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Google parent Alphabet’s life sciences arm Verily—the firm running an ambitious study to map a “baseline” of human health—may have an intriguing new way to assess heart disease risk: Through your eyes.
As with pretty much all things Verily, the method is centered on machine learning, as detailed in a report published in the journal Nature Biomedical Engineering. The Verily algorithm was trained using a dataset of about 300,000 patients, including eye scans and other medical information. Via neural networks, it then made connections between disparate data points—including between eye scans and the biggest risk factors for cardiovascular disease. (If you’re wondering, why eye scans?, the answer lies in the interior wall of your eye, or the “fundus,” which contains enough blood vessels to draw educated inferences about things like blood pressure.)
So how did the program fare? 70% of the time, it was able to correctly identify which of two patients had a “cardiovascular event” like a heart attack within five years of the analyzed eye scan. That’s just a couple of percentage points lower than the accuracy of common current methods that involve blood tests.
Still, plenty of more testing will need to be done before Verily can move the algorithm into a clinical setting.
Read on for the day’s news.
The “organs-on-chips” startup is teaming up with Roche, Takeda. Boston-based Emulate, a biotech striving to make “organs-on-chips” that, well, emulate living human cells, has struck big-name deals with pharmaceutical giants Roche and Takeda, as well as the renowned Cedars-Sinai hospital in Los Angeles. Emulate’s tech could theoretically be used in drug development (and hence the company’s existing partnerships with Johnson & Johnson and Merck). (Boston Business Journal)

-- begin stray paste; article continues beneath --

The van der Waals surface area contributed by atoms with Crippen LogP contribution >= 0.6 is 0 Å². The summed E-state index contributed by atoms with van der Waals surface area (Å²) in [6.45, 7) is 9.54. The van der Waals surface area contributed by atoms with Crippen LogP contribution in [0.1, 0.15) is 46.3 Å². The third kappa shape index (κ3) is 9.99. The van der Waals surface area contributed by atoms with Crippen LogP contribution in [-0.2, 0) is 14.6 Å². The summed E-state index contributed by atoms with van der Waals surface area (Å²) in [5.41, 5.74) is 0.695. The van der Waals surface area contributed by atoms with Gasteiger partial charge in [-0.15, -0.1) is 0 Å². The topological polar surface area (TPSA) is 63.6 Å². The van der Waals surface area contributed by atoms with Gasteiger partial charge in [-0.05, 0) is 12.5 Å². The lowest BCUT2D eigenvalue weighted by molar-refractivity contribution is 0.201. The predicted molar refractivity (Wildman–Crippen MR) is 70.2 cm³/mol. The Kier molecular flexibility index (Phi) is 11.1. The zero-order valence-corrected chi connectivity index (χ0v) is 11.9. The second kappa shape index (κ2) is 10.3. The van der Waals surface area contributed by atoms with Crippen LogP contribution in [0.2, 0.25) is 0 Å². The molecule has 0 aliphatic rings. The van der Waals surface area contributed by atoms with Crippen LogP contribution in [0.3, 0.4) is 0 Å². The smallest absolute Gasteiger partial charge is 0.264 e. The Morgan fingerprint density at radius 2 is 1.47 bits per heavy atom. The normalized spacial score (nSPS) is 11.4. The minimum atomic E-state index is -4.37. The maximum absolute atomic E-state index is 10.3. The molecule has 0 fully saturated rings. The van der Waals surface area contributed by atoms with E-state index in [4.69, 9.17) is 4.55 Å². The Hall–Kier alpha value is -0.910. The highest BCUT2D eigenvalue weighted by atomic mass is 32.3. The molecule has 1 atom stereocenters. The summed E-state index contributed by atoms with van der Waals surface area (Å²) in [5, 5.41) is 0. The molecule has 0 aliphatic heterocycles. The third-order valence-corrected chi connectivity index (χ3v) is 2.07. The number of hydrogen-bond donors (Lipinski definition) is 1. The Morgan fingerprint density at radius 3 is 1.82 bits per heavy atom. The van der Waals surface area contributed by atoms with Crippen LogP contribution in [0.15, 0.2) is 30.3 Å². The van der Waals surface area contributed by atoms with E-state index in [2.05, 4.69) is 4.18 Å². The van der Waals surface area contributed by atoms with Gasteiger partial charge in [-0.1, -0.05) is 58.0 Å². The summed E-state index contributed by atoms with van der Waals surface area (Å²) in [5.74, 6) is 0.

Merck snatches up Viralytics to expand cancer ambitions. Drug maker Merck will acquire Australia’s Viralytics Ltd. in a $400 million buyout to further boost its cancer immunotherapy portfolio. Viralytics is a so-called “oncolytic virus” specialist—i.e., it’s working on modified viruses that specifically infects and kills cancer cells. And its lead product could potentially make a good complement to Merck’s flagship immuno-oncology drug Keytruda. (BioPharma Dive)
THE BIG PICTURE
Mayo Clinic CEO to step down after nearly a decade. Mayo Clinic CEO John Noseworthy will retire at the end of 2018, marking the end of a nearly decade-long era for the renowned medical center’s chief. But, as Noseworthy himself notes, Mayo Clinic believes in a “rotational” leadership model where the chief executive role switches hands every seven to 10 years. Noseworthy’s retirement comes after former Cleveland Clinic CEO Dr. Toby Cosgrove stepped down at the beginning of this year. (Modern Healthcare)
JPMorgan Unveils Its Plan for New Manhattan Headquarters, by Bloomberg
Counting Calories May Not Be the Key to Weight Loss After All, by Emily Price
Inside Uncle Sam’s Secret Bitcoin Hoard, by Jeff John Roberts
|Produced by Sy Mukherjee|
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